An immigration conference that's taking a critical look at SB 1070 is taking place Saturday in Mesa, the home of state Senate President Russell Pearce.
The conference is the third of five events planned across Arizona to gain support for federal reform. Sponsors made sure to stop in Mesa to include conservatives as they examine whether Arizona's recent immigration laws are working, said Todd Landfried, spokesman for Arizona Employers for Immigration Reform.
The sponsors have been critical of Arizona's recent immigration laws but aren't simply trying to overturn SB 1070, Landfried said.
"We have some really conservative people coming to talk so this isn't a bunch of lefties coming here to bash what Arizona is doing," Landfried said.
Speakers include Maricopa County Attorney Bill Montgomery, a Republican. Paul Bridges, a Republican mayor of a Georgia community, will discuss how that state's immigration laws have hurt the agricultural industry and tax base in his rural area. Also, Julie Erfle, the widow of a Phoenix police officer killed by an illegal immigrant, will discuss how her tragedy has shaped her views.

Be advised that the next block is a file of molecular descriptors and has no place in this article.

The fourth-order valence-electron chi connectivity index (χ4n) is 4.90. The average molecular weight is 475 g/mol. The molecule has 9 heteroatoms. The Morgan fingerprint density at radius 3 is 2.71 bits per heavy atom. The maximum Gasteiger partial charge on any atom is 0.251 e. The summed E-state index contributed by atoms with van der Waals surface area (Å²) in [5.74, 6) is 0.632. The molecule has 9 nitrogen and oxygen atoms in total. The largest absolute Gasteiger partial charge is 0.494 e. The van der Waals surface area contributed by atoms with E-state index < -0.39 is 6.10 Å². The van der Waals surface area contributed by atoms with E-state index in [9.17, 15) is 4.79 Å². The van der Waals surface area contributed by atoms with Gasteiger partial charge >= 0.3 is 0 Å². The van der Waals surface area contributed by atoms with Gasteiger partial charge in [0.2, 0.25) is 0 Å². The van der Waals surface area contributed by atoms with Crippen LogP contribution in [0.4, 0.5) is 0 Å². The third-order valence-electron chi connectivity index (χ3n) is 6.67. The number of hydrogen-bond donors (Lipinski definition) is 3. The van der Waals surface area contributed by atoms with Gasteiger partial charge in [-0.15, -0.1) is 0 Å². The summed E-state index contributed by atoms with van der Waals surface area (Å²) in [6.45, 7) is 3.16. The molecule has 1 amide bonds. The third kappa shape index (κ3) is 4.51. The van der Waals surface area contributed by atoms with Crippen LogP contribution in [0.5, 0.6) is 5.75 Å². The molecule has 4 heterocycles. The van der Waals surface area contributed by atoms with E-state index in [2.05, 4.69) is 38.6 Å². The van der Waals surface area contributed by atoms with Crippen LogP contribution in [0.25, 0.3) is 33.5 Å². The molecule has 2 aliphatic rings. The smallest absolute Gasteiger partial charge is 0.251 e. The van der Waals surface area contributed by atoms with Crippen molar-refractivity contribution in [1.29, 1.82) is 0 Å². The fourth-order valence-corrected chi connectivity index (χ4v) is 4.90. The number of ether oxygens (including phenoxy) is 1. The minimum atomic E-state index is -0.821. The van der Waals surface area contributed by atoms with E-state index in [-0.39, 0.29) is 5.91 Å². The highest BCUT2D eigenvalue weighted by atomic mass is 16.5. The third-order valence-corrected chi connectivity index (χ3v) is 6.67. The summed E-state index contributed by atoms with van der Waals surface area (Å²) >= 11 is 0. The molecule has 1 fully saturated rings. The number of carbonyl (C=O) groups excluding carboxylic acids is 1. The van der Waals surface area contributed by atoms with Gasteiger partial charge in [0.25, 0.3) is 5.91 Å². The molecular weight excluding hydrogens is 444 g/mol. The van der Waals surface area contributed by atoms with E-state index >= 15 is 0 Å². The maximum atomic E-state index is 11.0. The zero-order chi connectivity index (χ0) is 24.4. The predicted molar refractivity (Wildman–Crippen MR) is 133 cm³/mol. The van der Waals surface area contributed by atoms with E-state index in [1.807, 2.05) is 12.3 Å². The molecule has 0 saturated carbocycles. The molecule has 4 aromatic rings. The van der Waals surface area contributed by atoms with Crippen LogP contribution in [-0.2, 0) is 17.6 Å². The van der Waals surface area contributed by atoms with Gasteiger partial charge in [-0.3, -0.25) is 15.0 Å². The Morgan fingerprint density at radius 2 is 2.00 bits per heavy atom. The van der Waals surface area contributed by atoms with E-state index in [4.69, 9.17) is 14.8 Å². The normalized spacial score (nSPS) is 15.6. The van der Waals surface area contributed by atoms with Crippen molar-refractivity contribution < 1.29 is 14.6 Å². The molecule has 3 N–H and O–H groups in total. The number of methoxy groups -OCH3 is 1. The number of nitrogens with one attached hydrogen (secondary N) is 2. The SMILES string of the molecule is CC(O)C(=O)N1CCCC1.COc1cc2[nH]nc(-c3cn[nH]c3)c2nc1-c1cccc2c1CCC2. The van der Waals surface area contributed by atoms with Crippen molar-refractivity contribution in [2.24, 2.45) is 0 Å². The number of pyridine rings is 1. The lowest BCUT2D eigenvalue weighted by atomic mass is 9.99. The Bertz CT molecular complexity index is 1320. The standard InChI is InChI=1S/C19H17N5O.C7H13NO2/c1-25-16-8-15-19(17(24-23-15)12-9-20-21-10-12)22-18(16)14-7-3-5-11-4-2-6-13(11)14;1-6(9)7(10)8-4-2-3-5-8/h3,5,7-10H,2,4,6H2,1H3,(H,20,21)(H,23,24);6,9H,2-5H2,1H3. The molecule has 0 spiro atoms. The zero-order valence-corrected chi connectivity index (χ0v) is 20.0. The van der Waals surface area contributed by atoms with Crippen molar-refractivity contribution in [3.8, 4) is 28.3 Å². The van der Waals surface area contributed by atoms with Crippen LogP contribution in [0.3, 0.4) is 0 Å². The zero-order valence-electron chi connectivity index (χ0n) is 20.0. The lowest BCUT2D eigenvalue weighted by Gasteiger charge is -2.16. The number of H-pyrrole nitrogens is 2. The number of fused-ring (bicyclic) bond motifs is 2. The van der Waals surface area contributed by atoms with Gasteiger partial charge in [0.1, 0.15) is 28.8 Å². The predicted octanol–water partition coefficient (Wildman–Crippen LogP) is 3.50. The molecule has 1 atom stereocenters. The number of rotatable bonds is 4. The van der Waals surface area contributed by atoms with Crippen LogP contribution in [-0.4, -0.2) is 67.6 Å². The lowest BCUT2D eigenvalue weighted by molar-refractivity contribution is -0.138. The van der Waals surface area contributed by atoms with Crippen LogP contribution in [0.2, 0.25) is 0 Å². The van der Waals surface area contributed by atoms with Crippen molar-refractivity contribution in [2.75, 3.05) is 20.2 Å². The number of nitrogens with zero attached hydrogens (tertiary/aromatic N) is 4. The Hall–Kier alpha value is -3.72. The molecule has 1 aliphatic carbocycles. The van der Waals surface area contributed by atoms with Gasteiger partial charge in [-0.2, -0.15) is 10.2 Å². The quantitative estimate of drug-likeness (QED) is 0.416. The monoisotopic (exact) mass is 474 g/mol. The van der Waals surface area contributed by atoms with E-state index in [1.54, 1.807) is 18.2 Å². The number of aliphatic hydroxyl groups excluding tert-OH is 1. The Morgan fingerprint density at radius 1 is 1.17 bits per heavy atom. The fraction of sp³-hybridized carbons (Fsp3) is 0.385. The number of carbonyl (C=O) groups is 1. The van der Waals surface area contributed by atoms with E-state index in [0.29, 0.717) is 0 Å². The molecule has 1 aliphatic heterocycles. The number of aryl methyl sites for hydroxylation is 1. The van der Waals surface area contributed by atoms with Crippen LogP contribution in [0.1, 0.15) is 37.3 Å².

East Valley lawmakers including Pearce, the author of SB 1070, have been invited. Landfried said he doesn't know how many legislators will attend.
The event's speakers will explore what parts of Arizona's immigration laws work and which elements are creating problems. Landfried said the law triggered Hispanics to leave Arizona, reducing business for stores where they shopped. And employers can't hire the employees they need, he said.
"It's a mistake really to say all employers want is cheap labor. We need access to labor when we need it," Landfried said. "The vast, vast, vast majority of Arizona businesses comply with the law. We're as patriotic as anybody else, but don't make it impossible for us to have access to the labor that we need."
Sponsors plan to assemble a report after the fifth conference this fall and then to work on federal reform, said James Garcia, founder of The Real Arizona Coalition. He believes pressure is building to end the reform deadlock, citing the Legislature's action to kill a controversial immigration bill earlier this year. On the other side, Garcia said his organization played a role in this month's decision by the National Council of La Raza to end its Arizona boycott.
A previous Tempe forum sold out with more than 200 attending. The Mesa event has a capacity of 160. The future forums are scheduled in Yuma and Tucson.
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